John Denver SpecialsMy personal meeting with John Denver during one of these specials is documented here.
Lily Tomlin Specials
California Jam ISeveral members of the Page staff, including myself, were sent as "gophers" for the Television production of this event. During breaks we were able to watch the show from an area directly in front of the stage reserved for all backstage personnel. Very cool assignment. My first experience with a band I would later do a book on - Black Sabbath
Academy AwardsWorked on several of these shows. Always exciting. At one of the shows helped a very "out of it" Elizabeth Taylor to her limo.
American Music AwardsWorked on the very first of this Dick Clark produced yearly staple at the Santa Monica Civic Auditorium where Jim Messina (then of Loggins and Messina) asked me if I had a joint and I nearly, literally, ran into Stevie Wonder in a rush to accomplish one of those "gopher" duties.
Late Night Television
In ConcertLoved working on this series. Getting paid to go to concerts. Also, did some stage announcing duties which was pretty exciting. The highlights of this series were the Emmy Award winning Cat Stevens show, an early Bad Company performance and Sly and the Family Stone.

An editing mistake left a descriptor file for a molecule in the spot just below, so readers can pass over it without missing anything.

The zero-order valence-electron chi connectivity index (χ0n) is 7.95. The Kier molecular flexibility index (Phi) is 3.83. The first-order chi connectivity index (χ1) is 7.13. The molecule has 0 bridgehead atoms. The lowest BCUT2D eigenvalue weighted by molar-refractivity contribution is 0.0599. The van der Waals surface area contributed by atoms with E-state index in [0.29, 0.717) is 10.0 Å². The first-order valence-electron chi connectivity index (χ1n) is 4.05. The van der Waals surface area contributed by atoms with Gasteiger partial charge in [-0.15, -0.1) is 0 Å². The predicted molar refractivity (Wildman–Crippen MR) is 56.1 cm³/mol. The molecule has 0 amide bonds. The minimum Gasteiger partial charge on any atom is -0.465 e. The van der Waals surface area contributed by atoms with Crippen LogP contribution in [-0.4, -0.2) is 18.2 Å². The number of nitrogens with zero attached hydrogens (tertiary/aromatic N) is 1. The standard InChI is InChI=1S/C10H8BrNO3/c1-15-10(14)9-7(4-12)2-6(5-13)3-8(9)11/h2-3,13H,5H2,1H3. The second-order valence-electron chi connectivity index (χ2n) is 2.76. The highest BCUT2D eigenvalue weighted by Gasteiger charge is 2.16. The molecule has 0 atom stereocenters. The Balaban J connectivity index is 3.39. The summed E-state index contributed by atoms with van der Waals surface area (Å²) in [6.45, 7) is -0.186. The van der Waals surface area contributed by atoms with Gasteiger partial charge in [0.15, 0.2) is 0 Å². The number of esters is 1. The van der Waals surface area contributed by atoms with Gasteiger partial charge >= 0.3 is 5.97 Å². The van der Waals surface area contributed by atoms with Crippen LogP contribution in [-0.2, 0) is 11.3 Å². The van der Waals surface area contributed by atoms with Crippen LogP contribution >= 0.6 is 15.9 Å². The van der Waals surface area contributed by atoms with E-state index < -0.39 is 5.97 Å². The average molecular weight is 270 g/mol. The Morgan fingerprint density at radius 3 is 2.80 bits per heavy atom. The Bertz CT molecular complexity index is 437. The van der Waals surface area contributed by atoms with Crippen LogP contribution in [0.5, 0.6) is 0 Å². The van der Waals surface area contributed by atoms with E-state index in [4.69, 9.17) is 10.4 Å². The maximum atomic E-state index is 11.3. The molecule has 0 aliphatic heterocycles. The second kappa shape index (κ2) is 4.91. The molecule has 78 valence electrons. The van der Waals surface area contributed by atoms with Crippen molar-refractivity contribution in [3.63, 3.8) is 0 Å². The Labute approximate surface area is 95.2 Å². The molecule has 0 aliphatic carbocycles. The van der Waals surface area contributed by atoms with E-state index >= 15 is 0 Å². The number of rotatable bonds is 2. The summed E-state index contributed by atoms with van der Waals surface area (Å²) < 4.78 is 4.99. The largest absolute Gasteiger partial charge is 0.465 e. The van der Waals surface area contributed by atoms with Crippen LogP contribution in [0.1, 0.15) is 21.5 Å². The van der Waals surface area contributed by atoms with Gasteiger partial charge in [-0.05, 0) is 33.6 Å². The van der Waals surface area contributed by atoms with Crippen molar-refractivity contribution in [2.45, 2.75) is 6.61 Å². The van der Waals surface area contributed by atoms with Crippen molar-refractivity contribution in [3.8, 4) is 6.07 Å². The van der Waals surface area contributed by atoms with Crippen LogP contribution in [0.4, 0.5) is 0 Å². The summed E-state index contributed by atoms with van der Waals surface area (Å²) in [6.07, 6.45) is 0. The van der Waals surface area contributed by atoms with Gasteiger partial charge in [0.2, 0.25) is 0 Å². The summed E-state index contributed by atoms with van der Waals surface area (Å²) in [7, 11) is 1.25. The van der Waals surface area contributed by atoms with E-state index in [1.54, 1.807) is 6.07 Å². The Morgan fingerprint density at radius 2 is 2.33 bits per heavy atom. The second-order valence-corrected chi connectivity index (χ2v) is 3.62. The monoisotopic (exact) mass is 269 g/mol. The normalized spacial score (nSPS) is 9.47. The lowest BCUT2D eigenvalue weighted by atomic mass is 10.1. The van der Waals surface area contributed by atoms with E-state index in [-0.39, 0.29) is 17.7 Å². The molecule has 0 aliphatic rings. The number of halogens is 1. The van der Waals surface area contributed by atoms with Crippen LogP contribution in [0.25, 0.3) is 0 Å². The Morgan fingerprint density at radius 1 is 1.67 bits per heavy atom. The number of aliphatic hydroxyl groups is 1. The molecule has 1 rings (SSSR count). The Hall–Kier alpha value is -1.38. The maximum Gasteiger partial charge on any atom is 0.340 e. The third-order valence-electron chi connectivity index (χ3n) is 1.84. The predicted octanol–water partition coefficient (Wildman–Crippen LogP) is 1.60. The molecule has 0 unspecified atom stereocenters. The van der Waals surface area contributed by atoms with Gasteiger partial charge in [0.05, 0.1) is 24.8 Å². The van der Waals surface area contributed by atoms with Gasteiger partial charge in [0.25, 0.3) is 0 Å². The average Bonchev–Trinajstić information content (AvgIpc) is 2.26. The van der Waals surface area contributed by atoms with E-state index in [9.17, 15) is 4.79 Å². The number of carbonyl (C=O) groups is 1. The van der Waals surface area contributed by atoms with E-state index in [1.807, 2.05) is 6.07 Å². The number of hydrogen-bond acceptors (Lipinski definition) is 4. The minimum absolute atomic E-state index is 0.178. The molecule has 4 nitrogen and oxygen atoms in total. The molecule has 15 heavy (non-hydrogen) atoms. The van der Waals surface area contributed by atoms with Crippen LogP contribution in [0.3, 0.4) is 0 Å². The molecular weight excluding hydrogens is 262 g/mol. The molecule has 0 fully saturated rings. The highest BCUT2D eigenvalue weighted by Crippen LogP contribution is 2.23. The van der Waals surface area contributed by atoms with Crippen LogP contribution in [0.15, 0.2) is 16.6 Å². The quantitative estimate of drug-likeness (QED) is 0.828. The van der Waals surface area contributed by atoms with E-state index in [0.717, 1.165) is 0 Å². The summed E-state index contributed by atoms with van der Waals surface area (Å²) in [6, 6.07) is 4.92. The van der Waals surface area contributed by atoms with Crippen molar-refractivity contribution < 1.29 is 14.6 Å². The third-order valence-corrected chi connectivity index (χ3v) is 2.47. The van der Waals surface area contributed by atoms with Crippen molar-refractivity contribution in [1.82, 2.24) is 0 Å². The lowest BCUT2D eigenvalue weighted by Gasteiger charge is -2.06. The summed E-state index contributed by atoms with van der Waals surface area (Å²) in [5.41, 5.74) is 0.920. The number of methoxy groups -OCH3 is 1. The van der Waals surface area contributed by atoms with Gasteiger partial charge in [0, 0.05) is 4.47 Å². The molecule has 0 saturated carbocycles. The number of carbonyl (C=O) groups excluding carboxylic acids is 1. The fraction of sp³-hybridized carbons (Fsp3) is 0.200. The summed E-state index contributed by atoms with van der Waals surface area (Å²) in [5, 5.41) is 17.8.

Merv Griffin ShowFrom the Hollywood Palace near Hollywood and Vine. Lots of big stars on a nightly basis.
Jonathan Winters Show
Working on this show, my fondest memory was the "bit" when the producers would lay out all sorts of items on a table and then turn Winters loose on them with his ad libs.
The Lawrence Welk ShowCan now be seen on PBS stations. The studio audiences for this show were generally old and extremely "rabid" fans of the show. It was the only TV taping that when you sent out free tickets you'd get a near 100% return. The show was never "overbooked" and never had any empty seats. For the Page staff, getting these people from the audience holding area to their seats was a weekly nightmare. Many had trouble walking, especially up and down the stairs of the audience area. This became a special problem one night after we got the audience seated and there was a power failure that shutdown nearly all the lighting in the audience entrance area. To Welk's credit, with the show taping scrubbed, he did have his orchestra play a few tunes and gave them a "show." While this "show" was going on the Pages and the production staff made plans for moving out this old and nearly blind audience from a dark studio. Placing several automobiles with their headlights on in a prop area just outside the studio, we slowly moved the audience through a maze of equipment and props, back to the audience holding area and to their own automobiles without incident.